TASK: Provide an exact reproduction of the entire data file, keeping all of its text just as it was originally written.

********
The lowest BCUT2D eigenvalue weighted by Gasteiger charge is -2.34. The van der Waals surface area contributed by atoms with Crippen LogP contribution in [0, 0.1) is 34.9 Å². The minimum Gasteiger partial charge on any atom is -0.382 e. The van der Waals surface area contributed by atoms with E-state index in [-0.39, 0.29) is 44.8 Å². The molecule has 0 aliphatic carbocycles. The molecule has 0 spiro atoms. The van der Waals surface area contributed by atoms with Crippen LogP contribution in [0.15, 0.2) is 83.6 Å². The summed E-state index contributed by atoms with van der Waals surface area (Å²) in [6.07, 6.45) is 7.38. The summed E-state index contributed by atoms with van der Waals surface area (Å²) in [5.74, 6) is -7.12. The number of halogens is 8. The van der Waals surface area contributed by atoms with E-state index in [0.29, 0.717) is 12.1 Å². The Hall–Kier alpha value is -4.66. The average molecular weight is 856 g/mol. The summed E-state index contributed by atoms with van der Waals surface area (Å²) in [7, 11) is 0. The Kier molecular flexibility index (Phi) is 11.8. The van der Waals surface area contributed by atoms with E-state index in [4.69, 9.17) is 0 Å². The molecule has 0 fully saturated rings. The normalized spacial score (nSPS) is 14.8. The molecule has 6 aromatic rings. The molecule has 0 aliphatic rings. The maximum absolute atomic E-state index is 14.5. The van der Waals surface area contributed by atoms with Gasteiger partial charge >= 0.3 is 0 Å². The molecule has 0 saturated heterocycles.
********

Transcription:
The lowest BCUT2D eigenvalue weighted by Gasteiger charge is -2.34. The van der Waals surface area contributed by atoms with Crippen LogP contribution in [0, 0.1) is 34.9 Å². The minimum Gasteiger partial charge on any atom is -0.382 e. The van der Waals surface area contributed by atoms with E-state index in [-0.39, 0.29) is 44.8 Å². The molecule has 0 aliphatic carbocycles. The molecule has 0 spiro atoms. The van der Waals surface area contributed by atoms with Crippen LogP contribution in [0.15, 0.2) is 83.6 Å². The summed E-state index contributed by atoms with van der Waals surface area (Å²) in [6.07, 6.45) is 7.38. The summed E-state index contributed by atoms with van der Waals surface area (Å²) in [5.74, 6) is -7.12. The number of halogens is 8. The van der Waals surface area contributed by atoms with E-state index in [0.29, 0.717) is 12.1 Å². The Hall–Kier alpha value is -4.66. The average molecular weight is 856 g/mol. The summed E-state index contributed by atoms with van der Waals surface area (Å²) in [7, 11) is 0. The Kier molecular flexibility index (Phi) is 11.8. The van der Waals surface area contributed by atoms with E-state index in [4.69, 9.17) is 0 Å². The molecule has 0 fully saturated rings. The normalized spacial score (nSPS) is 14.8. The molecule has 6 aromatic rings. The molecule has 0 aliphatic rings. The maximum absolute atomic E-state index is 14.5. The van der Waals surface area contributed by atoms with Gasteiger partial charge >= 0.3 is 0 Å². The molecule has 0 saturated heterocycles.